22  Thursday. But if you can give Mr Rampton advance notice
    23  of any documents that are not already in the bundles then
    24  that would be helpful.
    25  MR IRVING:  I endeavour to do so, my Lord.
    26  MR JUSTICE GRAY:  Now these dates for Professor Watt and so
    .           P-14

      1  on. I have no problem with any of them.
      2  MR IRVING:  I have established each date with a view to
      3  providing sufficient time for adequate cross-examination
      4  and, of course, they are flexible to that extent.
      5  MR RAMPTON:  The first one is this Thursday.
      6  MR IRVING:  Professor Watt, yes.
      7  MR JUSTICE GRAY:  Mr Rampton is still going to be
      8  cross-examining, that is what he is going to say.
      9  MR RAMPTON:  I will still, but I do not mind my
    10  cross-examination being interrupted in the slightest.
    11  MR JUSTICE GRAY:  No, it might in some ways be an advantage.
    12  I do not, like you, think there is going to be much
    13  cross-examination of these witnesses.
    14  MR RAMPTON:  I do not even know what Professor Watt is going to
    15  say.
    16  MR JUSTICE GRAY:  That is part of the point, is it not? Shall
    17  we proceed on the basis these dates are all acceptable.
    18  MR IRVING:  Professor Watt and Sir John Keegan are appearing on
    19  subpoena. This brings up one minor point; Sir John
    20  Keegan’s subpoena was dated for a different date than the
    21  date we proposed now to call on because —
    22  MR JUSTICE GRAY:  That is agreed, is it not?
    23  MR IRVING:  It is agreed. If your Lordship would agree to
    24  amend the summons.
    25  MR JUSTICE GRAY:  I am not sure I need formally to amend it.
    26  It is agreed and accepted —
    .           P-15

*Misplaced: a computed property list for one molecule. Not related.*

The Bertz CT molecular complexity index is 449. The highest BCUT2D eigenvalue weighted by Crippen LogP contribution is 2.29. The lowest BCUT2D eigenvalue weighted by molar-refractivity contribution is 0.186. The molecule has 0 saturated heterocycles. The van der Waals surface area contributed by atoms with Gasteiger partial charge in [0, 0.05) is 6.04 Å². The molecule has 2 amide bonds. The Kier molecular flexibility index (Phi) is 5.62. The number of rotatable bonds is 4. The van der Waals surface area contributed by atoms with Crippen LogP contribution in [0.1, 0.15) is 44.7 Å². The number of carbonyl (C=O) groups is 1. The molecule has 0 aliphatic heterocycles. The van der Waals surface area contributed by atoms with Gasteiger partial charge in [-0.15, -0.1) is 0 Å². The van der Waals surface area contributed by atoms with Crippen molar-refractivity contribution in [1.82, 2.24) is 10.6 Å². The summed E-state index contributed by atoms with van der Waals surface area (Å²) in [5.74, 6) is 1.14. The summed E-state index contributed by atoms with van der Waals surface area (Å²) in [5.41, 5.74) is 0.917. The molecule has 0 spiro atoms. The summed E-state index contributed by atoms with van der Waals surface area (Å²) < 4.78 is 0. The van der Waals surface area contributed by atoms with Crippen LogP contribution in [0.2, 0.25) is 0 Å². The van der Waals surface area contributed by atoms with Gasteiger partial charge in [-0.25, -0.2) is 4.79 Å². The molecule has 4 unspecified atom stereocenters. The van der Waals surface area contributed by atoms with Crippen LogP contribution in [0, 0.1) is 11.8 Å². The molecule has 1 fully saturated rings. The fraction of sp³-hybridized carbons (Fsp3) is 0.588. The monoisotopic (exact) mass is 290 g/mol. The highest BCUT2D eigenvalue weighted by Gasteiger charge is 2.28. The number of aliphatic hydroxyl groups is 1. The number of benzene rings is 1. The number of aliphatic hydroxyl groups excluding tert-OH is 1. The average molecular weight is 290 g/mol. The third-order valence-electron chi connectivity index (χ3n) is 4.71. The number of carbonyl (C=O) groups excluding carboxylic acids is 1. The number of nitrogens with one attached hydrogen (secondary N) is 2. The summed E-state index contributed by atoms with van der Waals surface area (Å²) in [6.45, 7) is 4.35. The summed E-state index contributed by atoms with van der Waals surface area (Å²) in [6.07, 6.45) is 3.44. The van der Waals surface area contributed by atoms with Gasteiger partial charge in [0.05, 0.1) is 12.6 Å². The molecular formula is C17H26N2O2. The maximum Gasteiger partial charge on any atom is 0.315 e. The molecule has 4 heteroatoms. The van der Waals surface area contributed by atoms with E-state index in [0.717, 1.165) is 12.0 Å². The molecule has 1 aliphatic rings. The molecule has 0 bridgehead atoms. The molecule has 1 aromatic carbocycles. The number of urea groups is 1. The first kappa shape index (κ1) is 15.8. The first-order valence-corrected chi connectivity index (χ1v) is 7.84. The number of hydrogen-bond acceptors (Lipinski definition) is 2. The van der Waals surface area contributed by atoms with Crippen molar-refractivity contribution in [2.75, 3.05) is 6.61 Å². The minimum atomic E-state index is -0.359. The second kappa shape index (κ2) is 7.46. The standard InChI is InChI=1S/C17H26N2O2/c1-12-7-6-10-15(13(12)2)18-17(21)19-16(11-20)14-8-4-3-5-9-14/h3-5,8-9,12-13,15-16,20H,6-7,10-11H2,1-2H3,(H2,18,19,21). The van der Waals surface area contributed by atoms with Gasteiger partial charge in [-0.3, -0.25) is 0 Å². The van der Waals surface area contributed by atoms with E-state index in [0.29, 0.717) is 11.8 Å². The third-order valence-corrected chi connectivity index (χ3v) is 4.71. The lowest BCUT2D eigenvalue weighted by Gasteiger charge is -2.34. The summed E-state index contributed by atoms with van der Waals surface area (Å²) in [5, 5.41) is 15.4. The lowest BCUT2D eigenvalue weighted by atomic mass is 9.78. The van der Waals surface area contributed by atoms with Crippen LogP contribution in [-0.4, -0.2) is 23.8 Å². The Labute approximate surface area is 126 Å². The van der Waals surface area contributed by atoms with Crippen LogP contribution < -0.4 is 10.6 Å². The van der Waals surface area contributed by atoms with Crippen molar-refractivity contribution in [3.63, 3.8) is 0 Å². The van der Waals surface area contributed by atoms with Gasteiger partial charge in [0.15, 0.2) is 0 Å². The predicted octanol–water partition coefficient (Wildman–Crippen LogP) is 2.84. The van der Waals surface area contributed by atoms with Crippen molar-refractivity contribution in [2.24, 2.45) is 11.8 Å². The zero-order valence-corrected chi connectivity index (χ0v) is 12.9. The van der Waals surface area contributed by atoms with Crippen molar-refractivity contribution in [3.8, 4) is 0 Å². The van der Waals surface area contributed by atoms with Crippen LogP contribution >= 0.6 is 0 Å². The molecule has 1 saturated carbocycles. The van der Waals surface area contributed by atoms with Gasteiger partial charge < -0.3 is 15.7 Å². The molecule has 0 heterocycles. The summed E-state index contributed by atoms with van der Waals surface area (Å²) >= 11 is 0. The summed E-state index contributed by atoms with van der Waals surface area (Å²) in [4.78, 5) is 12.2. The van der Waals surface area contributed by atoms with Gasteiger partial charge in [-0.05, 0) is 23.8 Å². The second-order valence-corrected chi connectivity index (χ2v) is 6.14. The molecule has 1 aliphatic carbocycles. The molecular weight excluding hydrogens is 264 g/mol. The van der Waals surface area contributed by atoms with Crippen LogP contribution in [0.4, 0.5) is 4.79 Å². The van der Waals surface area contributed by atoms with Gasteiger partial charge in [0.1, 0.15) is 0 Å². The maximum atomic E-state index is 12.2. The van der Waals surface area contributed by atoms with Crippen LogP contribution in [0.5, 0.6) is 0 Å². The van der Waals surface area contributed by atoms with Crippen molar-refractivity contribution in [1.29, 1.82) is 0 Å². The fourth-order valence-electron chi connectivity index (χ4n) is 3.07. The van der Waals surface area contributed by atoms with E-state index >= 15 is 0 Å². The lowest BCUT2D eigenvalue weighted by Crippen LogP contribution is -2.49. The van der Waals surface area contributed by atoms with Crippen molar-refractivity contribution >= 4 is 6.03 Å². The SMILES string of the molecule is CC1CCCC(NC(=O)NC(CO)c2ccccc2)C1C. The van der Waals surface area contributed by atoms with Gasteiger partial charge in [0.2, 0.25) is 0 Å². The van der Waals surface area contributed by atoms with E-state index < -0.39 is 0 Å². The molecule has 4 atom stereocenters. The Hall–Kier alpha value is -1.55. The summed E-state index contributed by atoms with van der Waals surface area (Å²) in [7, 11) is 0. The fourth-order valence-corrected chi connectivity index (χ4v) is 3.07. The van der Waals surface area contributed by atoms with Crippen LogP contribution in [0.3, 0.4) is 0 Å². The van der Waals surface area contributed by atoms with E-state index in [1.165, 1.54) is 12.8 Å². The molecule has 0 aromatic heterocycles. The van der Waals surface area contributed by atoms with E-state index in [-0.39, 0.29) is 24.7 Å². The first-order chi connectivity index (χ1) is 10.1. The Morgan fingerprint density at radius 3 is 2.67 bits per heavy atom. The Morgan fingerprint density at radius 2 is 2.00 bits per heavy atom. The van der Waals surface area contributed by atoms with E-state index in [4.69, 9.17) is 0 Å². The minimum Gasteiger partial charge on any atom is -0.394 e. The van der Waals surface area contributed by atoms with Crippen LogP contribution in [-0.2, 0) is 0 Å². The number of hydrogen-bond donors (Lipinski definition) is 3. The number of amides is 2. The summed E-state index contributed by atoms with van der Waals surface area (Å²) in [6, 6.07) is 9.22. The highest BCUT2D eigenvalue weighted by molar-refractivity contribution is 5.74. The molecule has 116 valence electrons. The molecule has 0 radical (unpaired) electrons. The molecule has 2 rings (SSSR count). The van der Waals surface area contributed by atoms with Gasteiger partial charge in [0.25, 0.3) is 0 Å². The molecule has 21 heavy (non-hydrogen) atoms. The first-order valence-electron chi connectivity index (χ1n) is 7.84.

1  MR IRVING:  — Solicitors are very anxious that they should not
      2  be held to be in contempt.
      3  MR JUSTICE GRAY:  I can say now they will not be, as long as he
      4  is here on February 7th at 10.30. You want to address the
      5  court on the Anne Frank diary entry and on Goebbels diary.
      6  MR IRVING:  Yes, it is a little bundle of pages I gave you. You
      7  will be relieved to hear that I only want to draw
      8  attention to five or six passages in them.
      9  MR JUSTICE GRAY:  Just pause a moment, would you, Mr Irving.
    10  What I am going to treat this as being, as your wishing as
    11  part of your evidence to amplify some of the answers you
    12  gave on Thursday. So I think it is best if you would do
    13  it from the witness box.
    14  MR IRVING:  Very well, my Lord.
    15  MR JUSTICE GRAY:  That may sound a bit of a quibble, but
    16  I think that is the right way of doing it. Is there
    17  anything else before you go back.
    18  MR IRVING:  I think we have dealt with point 6 already, that is
    19  the point about Auschwitz.
    20  MR JUSTICE GRAY:  Yes. Mr Rampton, there is nothing else you
    21  want to raise?
    22  MR RAMPTON:  Not in this letter, no.
    23  MR JUSTICE GRAY:  Or at all?

    Section 16.25 to 26.4

    24  MR RAMPTON:  Yes, there is. I have another letter from
    25  Mr Irving. It came on Saturday. I do not know if your
    26  Lordship has it.
    .           P-16

      1  MR JUSTICE GRAY:  I do not think I have.
      2  MR RAMPTON:  I will do it, if I may, from memory. It looks
      3  like that, it has two paragraphs. A very small point on
      4  paragraph 1. Yes, of course, he can show it to people who
      5  would help him answer the point, or deal with the point.
      6  “I do not know about my friends”, I suppose that means
      7  “helpers”. That is a very small point.
      8  There is a more serious point in the second
      9  paragraph. The last sentence says: “Materials collected
    10  for the purposes of testing the witnesses’ credibility and
    11  credentials will not be provided. If they are materials
    12  which have relevance to credit only, then that is
    13  perfectly correct, they need not be provided: If, however,
    14  they have relevance to the issues in the case then they